Why Fiat must race to launch Jeep output in China
|Yang Jian is managing editor of Automotive News China.|
SHANGHAI -- Fiat-Chrysler CEO Sergio Marchionne told journalists recently that the company might seek a new Chinese partner to help produce Jeeps in China.
That's bad news for Fiat and its Chinese partner, Guangzhou Automobile Group Co.
Local production of Jeeps is vital to the success of their joint venture in China. They should not delay it.
In 2010, Fiat and Guangzhou Auto established a 50-50 joint venture in Changsha in central China's Hunan province. But sales of GAC Fiat Automobile Co., which only sells Fiat-brand models, are still small.
GAC Fiat can produce 140,000 vehicles a year, but it only uses 10 percent of its production capacity.
It has been no easy task promoting the Fiat brand in a short period and in a marketplace crowded with excess automakers and nameplates. By contrast, Jeep enjoys high brand recognition in China.
Jeep has a famed history in China as the first western auto brand produced here. In 1983, American Motors formed a joint venture with Beijing Automotive Industry Holding Corp. to build the Jeep Cherokee.
Production stopped after a few years, but Beijing Auto was allowed to build its own SUV model on the old Cherokee platform. The Chinese automaker called its own SUV brand Jipu in Chinese, which is pronounced almost the same as Jeep. That has helped Chinese consumers remember the Jeep brand.
In the 1980s and the early 1990s, a time when few Chinese families could afford private cars, the Jeep Cherokee and BAIC's Jipu SUV were typically used by government officials and the Chinese military. As a result, Chinese people view Jeep as a premium brand.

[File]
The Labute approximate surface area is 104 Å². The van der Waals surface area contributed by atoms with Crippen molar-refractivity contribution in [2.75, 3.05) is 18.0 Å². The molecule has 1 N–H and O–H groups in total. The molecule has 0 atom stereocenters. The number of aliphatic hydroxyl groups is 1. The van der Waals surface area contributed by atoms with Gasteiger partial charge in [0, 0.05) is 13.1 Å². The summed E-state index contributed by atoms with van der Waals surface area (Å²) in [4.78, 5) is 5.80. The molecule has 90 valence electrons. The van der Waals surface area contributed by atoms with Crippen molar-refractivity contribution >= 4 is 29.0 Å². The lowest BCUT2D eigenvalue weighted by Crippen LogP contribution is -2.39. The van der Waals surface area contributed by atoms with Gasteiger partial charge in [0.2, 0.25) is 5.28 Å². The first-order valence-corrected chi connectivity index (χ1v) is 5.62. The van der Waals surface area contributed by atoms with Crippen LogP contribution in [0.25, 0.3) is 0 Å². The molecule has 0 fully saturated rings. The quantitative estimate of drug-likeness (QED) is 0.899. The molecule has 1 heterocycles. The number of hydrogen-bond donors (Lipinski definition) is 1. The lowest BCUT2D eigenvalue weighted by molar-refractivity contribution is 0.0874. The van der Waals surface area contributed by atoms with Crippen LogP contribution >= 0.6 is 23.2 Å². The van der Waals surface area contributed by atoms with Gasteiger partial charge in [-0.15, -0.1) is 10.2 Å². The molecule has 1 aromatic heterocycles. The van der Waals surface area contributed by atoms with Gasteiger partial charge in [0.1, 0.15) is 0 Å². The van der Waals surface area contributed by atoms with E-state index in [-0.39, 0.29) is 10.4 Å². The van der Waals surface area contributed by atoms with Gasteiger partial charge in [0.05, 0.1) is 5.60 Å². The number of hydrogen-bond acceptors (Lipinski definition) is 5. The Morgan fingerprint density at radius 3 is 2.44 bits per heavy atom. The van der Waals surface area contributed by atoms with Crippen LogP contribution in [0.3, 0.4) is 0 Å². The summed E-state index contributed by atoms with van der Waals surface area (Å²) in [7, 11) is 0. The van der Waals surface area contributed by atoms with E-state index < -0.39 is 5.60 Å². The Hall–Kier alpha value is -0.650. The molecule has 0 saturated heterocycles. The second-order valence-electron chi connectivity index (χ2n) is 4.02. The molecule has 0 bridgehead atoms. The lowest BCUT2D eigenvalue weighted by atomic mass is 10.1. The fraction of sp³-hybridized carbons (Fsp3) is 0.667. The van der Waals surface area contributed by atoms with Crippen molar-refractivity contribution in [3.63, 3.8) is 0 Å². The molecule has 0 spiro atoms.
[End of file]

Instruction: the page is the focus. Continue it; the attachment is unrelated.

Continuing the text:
Chinese consumers also like the Jeep brand for its rugged SUVs. They like the feeling of sitting high and having a wide view while driving an SUV. In the past several years, annual SUV sales in China have maintained growth of more than 20 percent.
All of this explains why the Jeep brand sold some 46,000 vehicles in China last year -- far more than the Fiat brand produced.
Still, it's hard for Jeep to boost volumes here because imports are subject to a hefty 25 percent tariff.
To make better use of its Chinese assembly plant, the only feasible option for Fiat and Chrysler is to let it produce Jeeps.
Chrysler management has also reached this conclusion. At the Shanghai auto show in April, Jeep CEO Mike Manley told reporters that he might produce the redesigned Cherokee in China.
But we don't know why Marchionne said he might find a new Chinese partner. Some Chinese media speculated that it's because Guangzhou Auto wants to build Jeeps in Guangzhou where it is headquartered, an idea that Marchionne opposes.
To expedite the production of Jeeps in China, Fiat should stick with its existing partner. After parting with Nanjing Auto, Fiat took several years to line up Guangzhou Auto as a partner. Nobody knows how long it would take to find another Chinese partner.
Moreover, Guangzhou Auto badly needs a successful partnership with Fiat because its joint ventures with Toyota and Honda were hurt badly by tensions between China and Japan last year.
For the good of the Jeep brand, it would be wise for Fiat and Guangzhou Auto to reconcile their differences and restart preparations for Jeep production in China.
You can reach Yang Jian at firstname.lastname@example.org.